Worcester State University recently welcomed Ireland’s Minister of State for the Diaspora Joe McHugh to meet with administrators and discuss ideas for a potential partnership to establish service opportunities for WSU students.
“We were blown away with the hospitality that we received while touring Ireland, and we’re so pleased that the minister and his staff have taken the time to visit Worcester State and meet some of our students,” said President Barry M. Maloney, who visited the country earlier this fall.
Although his duties are primarily focused on the Irish diaspora and reconnecting Irish descendants with their roots, Minister McHugh is also interested in looking abroad to areas of the world such as sub-Saharan Africa and the Middle East for cross-cultural studies and projects.
“What I’m asking is, are there ways students here in America and students in Ireland can partner up to address some of these international challenges?” he said. McHugh found that in his own country and around the world, there was a new energy among the younger demographic and in universities that advocated for philanthropy and outreach in third world countries, more than seen previously.
“When you take a figure of 65 million people, you start thinking about how those people are displaced because of conflict, going from one place to another, it shows that we have a lot of responsibility to help those people,” he said.
Ireland, he reminded the students, has had its own experiences with conflict over the past century, yet seeing peace in the region as well as the younger generations of Irish citizens becoming more active in aiding other conflict zones has given him hope for the possibility of a more stabilized global climate.
Many of the Worcester State students expressed interest in working on projects that would help with the current refugee crisis in Europe. Minister McHugh said that while that was a worthwhile effort, he urged students to think beyond the European refugee crisis and to instead return to the source. The tradition of sending aid to these conflict zones such as teachers and nurses, he said, can contribute to dependency as foreign governments become reliant on free outside resources rather than building more stable social services and infrastructures of their own.
McHugh said that it would be more productive to provide training and aid in more current and economically viable fields, such as technology and climate science, so that people in conflict zones will be able to rebuild their homes and occupations instead of being forced to abandon them. With the vast advances in technology, he said, Millennials could use these latest innovations to help populations in need of assistance.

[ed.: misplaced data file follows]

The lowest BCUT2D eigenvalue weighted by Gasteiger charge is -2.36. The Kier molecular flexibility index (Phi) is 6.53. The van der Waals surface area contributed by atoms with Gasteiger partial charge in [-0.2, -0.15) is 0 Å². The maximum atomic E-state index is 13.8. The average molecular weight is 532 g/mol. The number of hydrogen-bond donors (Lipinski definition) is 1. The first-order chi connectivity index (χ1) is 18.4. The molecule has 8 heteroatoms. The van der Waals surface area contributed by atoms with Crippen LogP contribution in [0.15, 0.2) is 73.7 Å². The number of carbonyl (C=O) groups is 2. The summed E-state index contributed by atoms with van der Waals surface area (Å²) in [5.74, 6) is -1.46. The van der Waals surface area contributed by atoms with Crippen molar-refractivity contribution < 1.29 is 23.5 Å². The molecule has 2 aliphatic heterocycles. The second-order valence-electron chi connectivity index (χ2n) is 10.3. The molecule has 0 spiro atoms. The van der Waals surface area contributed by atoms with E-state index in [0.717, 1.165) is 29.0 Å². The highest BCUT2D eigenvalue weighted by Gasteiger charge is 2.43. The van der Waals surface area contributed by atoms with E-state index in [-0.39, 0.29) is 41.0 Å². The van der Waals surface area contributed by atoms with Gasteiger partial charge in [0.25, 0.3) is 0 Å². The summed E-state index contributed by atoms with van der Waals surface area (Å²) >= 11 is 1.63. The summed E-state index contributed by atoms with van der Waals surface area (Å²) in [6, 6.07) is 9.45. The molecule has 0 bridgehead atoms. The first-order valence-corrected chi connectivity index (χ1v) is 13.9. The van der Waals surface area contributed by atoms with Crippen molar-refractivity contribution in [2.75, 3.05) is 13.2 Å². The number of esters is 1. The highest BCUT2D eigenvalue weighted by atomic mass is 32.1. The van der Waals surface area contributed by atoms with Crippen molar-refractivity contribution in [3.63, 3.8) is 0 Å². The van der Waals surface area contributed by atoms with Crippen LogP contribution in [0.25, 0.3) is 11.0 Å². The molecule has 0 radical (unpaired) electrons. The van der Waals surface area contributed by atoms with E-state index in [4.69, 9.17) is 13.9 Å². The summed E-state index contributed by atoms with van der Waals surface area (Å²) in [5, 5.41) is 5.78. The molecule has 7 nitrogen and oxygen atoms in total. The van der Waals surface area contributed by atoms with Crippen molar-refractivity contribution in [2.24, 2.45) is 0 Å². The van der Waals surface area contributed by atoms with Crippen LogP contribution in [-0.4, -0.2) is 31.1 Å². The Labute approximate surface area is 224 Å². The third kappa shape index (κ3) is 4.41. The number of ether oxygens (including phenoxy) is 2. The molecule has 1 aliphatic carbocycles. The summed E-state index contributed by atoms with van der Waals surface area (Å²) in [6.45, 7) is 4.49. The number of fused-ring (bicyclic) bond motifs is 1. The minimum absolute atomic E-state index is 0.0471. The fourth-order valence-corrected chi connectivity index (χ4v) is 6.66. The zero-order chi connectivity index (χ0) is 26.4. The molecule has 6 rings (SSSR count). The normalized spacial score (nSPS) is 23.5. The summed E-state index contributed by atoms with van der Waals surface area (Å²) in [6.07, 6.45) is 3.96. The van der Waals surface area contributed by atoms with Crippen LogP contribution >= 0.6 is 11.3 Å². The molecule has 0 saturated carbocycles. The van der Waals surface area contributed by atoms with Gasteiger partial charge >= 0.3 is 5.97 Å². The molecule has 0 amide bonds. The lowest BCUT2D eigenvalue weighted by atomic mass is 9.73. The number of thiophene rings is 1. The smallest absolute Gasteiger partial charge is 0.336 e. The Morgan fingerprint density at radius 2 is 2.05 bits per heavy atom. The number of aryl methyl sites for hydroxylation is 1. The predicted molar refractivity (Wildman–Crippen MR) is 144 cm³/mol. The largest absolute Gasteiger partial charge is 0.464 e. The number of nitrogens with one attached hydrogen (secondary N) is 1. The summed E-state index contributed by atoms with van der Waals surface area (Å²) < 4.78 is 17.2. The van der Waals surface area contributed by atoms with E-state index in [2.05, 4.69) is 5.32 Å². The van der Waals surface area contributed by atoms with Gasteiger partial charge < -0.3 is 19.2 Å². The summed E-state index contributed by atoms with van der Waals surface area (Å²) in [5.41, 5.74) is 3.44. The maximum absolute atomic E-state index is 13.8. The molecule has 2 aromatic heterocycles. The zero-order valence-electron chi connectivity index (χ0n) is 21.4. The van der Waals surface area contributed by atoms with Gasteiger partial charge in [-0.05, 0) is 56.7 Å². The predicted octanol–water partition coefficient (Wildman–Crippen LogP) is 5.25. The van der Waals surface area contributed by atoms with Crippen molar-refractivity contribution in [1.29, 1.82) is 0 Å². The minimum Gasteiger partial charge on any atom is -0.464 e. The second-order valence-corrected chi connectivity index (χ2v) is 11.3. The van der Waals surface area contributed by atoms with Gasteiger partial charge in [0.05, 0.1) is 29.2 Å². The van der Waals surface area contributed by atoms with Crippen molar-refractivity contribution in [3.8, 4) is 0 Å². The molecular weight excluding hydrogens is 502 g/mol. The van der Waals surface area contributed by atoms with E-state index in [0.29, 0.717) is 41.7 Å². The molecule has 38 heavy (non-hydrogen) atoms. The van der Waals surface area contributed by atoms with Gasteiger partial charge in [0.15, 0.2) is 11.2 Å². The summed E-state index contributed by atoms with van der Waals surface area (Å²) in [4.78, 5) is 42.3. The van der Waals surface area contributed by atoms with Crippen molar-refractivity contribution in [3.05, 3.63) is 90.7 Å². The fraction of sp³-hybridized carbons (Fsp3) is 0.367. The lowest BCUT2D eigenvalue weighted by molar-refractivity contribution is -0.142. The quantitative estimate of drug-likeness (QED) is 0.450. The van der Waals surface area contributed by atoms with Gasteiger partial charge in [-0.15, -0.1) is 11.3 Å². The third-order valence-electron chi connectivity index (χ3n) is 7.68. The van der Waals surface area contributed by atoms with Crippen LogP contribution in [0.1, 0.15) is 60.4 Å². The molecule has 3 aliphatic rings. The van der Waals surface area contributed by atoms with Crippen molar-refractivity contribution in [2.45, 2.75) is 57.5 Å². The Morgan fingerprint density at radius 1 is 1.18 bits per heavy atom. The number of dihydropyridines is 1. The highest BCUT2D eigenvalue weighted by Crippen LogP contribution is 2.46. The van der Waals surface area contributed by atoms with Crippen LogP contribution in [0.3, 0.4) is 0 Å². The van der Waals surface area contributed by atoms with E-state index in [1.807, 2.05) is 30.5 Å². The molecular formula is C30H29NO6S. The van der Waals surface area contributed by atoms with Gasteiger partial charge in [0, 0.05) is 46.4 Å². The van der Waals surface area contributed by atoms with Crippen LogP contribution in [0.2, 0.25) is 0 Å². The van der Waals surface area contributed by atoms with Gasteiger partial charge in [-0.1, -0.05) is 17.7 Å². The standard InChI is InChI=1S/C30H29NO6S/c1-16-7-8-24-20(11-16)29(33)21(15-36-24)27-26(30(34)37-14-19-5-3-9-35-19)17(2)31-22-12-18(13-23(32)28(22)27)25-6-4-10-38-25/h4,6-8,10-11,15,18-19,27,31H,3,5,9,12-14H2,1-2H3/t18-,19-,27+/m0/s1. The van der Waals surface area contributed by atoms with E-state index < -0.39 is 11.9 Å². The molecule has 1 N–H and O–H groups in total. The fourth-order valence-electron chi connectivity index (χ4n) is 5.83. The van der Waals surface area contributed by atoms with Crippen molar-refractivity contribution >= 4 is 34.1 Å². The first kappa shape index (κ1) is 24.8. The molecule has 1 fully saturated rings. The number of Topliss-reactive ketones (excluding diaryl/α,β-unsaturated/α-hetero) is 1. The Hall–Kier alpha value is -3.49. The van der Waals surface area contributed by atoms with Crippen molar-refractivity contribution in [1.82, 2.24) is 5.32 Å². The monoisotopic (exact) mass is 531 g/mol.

“You were the generation that grew up on the Internet—when I was growing up, I didn’t even have a phone,” said McHugh. “My generation was fixated with geography, but you have the power to connect with people around the world. That’s a gift. When we grapple with the frustrations of government, not just at a local level but at a global level, and trying to find who is responsible for the people who are dying trying to leave their home countries, we often miss the bigger pictures of what we need to do.”
“So if we start this today, maybe we can solve these global problems in a few months,” he added, laughing.
While at Worcester State, Minister McHugh and his aides also met with a small group to discuss potential connections with the city of Worcester. Among those present were President Maloney; Tim Murray, chair of the Greater Worcester Chamber of Commerce; and Craig Blais, president and CEO of the Worcester Business Development Corporation and WSU Trustee. In addition, McHugh visited with several presidents of state universities in Massachusetts, who were holding a regular meeting on the Worcester State campus that day.
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